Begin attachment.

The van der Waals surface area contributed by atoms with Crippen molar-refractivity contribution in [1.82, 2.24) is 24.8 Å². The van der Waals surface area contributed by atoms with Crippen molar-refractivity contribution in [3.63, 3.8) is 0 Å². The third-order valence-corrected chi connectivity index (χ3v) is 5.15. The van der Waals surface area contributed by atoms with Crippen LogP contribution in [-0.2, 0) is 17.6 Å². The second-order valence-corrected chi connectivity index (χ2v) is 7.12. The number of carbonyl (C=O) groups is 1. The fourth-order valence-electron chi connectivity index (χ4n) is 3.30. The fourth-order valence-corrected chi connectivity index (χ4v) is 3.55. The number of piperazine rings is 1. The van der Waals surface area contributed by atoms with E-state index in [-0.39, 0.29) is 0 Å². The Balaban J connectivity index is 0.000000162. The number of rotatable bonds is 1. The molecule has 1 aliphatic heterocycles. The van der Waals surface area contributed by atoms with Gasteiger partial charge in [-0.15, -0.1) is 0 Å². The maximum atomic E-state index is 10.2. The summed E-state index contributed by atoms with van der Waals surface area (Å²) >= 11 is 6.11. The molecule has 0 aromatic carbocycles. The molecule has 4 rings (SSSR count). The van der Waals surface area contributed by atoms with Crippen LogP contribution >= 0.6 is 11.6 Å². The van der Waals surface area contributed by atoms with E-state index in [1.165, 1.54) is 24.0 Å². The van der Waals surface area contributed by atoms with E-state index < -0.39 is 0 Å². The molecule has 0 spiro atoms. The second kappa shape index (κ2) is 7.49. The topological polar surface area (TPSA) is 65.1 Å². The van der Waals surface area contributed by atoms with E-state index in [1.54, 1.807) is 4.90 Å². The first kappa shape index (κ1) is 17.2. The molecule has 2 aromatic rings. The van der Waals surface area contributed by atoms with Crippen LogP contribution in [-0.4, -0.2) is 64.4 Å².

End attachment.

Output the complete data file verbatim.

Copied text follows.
The van der Waals surface area contributed by atoms with Crippen molar-refractivity contribution in [1.82, 2.24) is 24.8 Å². The van der Waals surface area contributed by atoms with Crippen molar-refractivity contribution in [3.63, 3.8) is 0 Å². The third-order valence-corrected chi connectivity index (χ3v) is 5.15. The van der Waals surface area contributed by atoms with Crippen LogP contribution in [-0.2, 0) is 17.6 Å². The second-order valence-corrected chi connectivity index (χ2v) is 7.12. The number of carbonyl (C=O) groups is 1. The fourth-order valence-electron chi connectivity index (χ4n) is 3.30. The fourth-order valence-corrected chi connectivity index (χ4v) is 3.55. The number of piperazine rings is 1. The van der Waals surface area contributed by atoms with E-state index in [-0.39, 0.29) is 0 Å². The Balaban J connectivity index is 0.000000162. The number of rotatable bonds is 1. The molecule has 1 aliphatic heterocycles. The van der Waals surface area contributed by atoms with Gasteiger partial charge in [-0.15, -0.1) is 0 Å². The maximum atomic E-state index is 10.2. The summed E-state index contributed by atoms with van der Waals surface area (Å²) >= 11 is 6.11. The molecule has 0 aromatic carbocycles. The molecule has 4 rings (SSSR count). The van der Waals surface area contributed by atoms with Crippen LogP contribution >= 0.6 is 11.6 Å². The van der Waals surface area contributed by atoms with E-state index in [1.165, 1.54) is 24.0 Å². The van der Waals surface area contributed by atoms with E-state index < -0.39 is 0 Å². The molecule has 0 spiro atoms. The second kappa shape index (κ2) is 7.49. The topological polar surface area (TPSA) is 65.1 Å². The van der Waals surface area contributed by atoms with E-state index in [1.54, 1.807) is 4.90 Å². The first kappa shape index (κ1) is 17.2. The molecule has 2 aromatic rings. The van der Waals surface area contributed by atoms with Crippen LogP contribution in [-0.4, -0.2) is 64.4 Å².